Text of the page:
C++ Strings



This article explains how to use and manipulate strings in C++.

Strings are an integral part of any programming language due to their ability to store text. In C++, there are dozens of different methods and functions that can be used to manipulate these strings. We’ll be explaining how to create strings and use these methods on them in this C++ string tutorial.


Creating a String in C++

There are two steps to creating a string in C++. First you must import the string library by including an additional header file with the following line.

#include <string>

Next you actually have to declare the string. You can choose to simply declare a string variable, or declare it with an initial value as well. Both ways are shown below.

Without a value:

string name;

With a value:

string name = "Coder";

Accessing Strings

Just like other programming languages, indexing in C++ starts from zero. What this means is that the “index” or “position number” assigned to to first character in a string is not 1, it is 0.

Below is a simple diagram we came up with to demonstrate this effect.

CodersLegacy C++ Strings index's

Learning how to access strings correctly has a large number of benefits. Indexing plays a huge role in retrieving individual characters from strings, locating substrings, iterating over strings etc.

Accessing individual characters

#include <iostream>
#include <string>

using namespace std;

int main () {
    string x = "Hello World";
    cout << x[0];
}
H
cout << x[6];
W
cout << x[8];
r

Iterating over a String

Using a for loop, you can easily iterate over a string. You may not see the use of this right now, but later it will help in fields like data analysis (like locating substrings) and such.

There’s more than one way of doing this, but we’ve chosen the following method for it’s simplicity and small size.

First we create a string called str with some random text. Next we create a for loop and declare a variable of datatype of char called c. The string we declared earlier is separated from the char data type by :.

With this format, every iteration of the for loop will load a new character from the string (str) into the variable c. Adding a simple cout line that prints the value of c each iteration shows us this perfectly.

#include <iostream>
#include <string>

using namespace std;

int main() { 
     string str = "Hello";
     for(char&amp; c : str) {
         cout << c;
         cout << "\n";
     }
}
H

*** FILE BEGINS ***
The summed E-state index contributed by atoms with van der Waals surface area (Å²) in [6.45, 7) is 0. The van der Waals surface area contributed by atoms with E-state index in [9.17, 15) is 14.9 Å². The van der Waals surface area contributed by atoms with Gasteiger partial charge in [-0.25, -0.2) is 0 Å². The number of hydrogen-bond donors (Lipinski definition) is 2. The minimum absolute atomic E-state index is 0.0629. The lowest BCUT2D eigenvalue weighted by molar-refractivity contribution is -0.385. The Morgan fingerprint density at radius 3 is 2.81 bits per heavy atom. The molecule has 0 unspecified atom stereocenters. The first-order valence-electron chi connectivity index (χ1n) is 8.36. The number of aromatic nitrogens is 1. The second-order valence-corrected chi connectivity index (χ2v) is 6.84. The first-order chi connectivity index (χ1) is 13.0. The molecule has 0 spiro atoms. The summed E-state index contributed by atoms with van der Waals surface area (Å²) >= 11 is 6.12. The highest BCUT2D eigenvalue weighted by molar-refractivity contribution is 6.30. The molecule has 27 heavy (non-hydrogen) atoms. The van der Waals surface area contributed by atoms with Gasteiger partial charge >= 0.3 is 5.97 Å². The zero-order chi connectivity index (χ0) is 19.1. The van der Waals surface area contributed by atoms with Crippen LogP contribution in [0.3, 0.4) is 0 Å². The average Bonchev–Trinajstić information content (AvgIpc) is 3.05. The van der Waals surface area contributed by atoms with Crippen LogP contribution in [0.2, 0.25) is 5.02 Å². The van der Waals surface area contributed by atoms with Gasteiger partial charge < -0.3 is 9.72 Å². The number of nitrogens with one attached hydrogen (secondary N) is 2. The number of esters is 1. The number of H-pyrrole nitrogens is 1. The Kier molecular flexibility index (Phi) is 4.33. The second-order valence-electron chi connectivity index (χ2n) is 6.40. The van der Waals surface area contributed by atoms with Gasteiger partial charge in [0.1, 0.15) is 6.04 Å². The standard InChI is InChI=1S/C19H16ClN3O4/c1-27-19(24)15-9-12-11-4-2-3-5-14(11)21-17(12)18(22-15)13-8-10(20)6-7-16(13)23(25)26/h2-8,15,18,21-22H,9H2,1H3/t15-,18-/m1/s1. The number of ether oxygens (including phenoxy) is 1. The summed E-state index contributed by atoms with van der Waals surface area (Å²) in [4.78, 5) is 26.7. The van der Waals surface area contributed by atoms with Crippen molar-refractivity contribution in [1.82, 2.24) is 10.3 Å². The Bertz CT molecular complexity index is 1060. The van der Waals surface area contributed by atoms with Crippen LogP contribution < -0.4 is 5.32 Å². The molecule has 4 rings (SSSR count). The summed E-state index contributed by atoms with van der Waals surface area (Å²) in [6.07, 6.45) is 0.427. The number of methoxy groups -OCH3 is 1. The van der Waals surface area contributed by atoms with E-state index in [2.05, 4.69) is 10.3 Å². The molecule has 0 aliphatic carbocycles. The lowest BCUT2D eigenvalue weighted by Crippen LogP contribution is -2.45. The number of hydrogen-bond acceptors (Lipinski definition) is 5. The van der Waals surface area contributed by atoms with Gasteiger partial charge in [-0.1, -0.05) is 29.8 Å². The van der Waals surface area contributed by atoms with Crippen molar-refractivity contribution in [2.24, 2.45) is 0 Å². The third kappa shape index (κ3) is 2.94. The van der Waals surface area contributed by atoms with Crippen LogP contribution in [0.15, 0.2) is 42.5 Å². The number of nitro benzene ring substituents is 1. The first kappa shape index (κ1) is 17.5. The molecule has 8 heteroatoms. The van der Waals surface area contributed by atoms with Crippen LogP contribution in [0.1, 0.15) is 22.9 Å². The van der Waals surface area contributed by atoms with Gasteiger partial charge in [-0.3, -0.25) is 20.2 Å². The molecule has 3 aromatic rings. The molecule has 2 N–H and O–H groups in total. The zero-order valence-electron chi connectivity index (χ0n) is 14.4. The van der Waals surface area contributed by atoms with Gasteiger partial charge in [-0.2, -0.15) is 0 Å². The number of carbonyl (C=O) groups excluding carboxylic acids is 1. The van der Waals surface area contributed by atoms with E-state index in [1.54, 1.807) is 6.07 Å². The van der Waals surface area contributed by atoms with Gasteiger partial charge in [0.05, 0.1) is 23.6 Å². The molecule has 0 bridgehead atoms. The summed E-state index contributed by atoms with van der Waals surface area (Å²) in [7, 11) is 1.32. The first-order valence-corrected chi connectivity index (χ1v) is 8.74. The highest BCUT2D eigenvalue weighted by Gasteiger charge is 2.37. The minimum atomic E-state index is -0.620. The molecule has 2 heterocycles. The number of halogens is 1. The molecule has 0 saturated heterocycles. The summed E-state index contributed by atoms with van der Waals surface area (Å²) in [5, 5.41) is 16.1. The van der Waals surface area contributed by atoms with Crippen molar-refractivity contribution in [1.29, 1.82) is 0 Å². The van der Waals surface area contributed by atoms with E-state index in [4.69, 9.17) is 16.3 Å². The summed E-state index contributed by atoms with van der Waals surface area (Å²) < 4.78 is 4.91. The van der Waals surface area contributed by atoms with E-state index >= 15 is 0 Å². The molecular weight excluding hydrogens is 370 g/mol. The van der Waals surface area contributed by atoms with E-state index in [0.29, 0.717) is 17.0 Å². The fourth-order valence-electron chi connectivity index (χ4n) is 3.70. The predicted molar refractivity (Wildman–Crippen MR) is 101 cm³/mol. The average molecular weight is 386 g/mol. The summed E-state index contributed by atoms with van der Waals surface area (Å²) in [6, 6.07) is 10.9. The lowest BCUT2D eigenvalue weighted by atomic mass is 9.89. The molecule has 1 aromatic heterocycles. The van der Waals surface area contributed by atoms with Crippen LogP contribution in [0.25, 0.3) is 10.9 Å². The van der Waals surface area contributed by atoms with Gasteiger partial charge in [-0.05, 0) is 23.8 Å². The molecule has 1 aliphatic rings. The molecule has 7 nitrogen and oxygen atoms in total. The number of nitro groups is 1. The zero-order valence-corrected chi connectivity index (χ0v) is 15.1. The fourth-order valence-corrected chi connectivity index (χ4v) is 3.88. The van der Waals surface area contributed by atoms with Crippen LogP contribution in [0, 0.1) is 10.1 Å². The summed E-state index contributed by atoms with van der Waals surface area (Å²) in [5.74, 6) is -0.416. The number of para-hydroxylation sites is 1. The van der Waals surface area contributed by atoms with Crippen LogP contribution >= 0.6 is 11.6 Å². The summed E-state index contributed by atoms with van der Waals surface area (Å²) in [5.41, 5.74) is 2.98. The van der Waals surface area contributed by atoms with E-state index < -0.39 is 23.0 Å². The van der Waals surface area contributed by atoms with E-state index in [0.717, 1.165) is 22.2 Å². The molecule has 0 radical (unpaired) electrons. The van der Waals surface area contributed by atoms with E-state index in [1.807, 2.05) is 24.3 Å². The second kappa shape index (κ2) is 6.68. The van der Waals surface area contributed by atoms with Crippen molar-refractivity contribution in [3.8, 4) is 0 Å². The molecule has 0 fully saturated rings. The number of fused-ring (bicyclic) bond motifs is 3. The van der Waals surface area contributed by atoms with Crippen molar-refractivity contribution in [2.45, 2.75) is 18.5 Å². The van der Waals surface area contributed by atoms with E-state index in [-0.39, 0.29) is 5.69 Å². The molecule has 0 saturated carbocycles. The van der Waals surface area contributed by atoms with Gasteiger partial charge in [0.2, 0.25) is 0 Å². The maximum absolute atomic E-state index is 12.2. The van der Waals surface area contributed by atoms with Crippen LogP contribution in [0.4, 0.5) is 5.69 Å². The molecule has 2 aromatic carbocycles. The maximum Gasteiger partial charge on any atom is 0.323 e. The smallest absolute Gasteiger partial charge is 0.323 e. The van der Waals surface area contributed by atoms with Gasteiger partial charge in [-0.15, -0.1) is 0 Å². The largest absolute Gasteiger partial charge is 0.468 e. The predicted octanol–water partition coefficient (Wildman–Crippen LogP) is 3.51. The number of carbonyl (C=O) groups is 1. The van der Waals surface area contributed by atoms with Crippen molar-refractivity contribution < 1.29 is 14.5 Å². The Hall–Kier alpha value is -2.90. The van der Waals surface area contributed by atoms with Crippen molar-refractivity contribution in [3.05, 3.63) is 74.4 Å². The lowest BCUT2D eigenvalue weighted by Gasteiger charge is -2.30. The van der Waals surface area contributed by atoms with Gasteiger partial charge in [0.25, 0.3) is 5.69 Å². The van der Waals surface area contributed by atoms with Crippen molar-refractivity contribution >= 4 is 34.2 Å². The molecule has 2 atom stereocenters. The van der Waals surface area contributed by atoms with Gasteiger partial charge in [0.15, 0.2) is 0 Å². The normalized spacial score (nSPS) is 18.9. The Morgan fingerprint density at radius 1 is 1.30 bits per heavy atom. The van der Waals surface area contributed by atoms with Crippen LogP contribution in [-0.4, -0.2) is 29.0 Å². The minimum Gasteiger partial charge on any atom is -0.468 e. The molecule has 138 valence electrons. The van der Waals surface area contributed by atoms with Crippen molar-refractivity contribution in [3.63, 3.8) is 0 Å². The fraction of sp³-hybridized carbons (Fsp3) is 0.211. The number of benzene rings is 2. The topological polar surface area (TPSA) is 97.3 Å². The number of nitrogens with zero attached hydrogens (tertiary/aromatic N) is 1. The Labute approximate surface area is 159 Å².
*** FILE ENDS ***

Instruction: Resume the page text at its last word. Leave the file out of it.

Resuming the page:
e                                                                                                                                                    
l                                                                                                                                                    
l                                                                                                                                                    
o 

String Concatenation

String Concatenation refers to the process where two or more strings are combined together into one. There are two ways of doing so in C++ that we’ll discuss below.

The simpler way of doing so is just to use the + between two strings (or more) to combine them.

#include <iostream>
#include <string>
using namespace std;

int main () {
    string x, y;

    cout << "Enter string x: ";
    cin >> x;
    cout << "Enter string y: ";
    cin >> y;

    cout << x + y;
}
Enter string x: hello
Enter string y: world
helloworld

The other way is to use the append() method which is the more “proper” way of concatenating strings in C++.

int main () {
    string x, y;

    cout << "Enter string x: ";
    cin >> x;
    cout << "Enter string y: ";
    cin >> y;

    cout << x.append(y);
}
Enter string x: C++
Enter string y: strings
C++strings

Converting Strings (and Vice versa)

In this section we’ll explain how to convert strings to other data types, as well as converting other data types to strings. Converting strings to numbers is the most common, so we’ll cover the conversion to both integer and decimal values.

Using string streams from the sstream library we make these conversions possible. First step is to create a stream object from the string you wish to convert. Next you just have “stream” it to the variable x by using the >> operator.

#include <iostream>
#include <sstream> 
using namespace std; 
  
int main() 
{ 
    string text = "123"; 
  
    stringstream stream(text); 
  
    int x; 
    stream >> x;
  
    cout << "Value of x : " << x; 
}
123

The value is just the same, but of a different type. You can use method to convert to integer, double, float and other number related data types.


Other methods

A few other useful things you can do with strings in C++ using methods.

substr(n1, n2)

The substr() method is meant to locate sub strings within a string. It takes two arguments as input, a start index and a stop index. Everything in between (including the start index) is returned as a sub string (excluding the stop index).

int main () {
    string x = "Hello World";
    cout << x.substr(0,5);
}
Hello

size method

A simple but important function that returns the size or “length” of the string.

int main () {
    string x = "Hello World";
    cout << x.size();
}
11

This marks the end of the Strings in C++ tutorial. Any suggestions or contributions for CodersLegacy are more than welcome. Questions regarding the article content can be asked in the comments section below.

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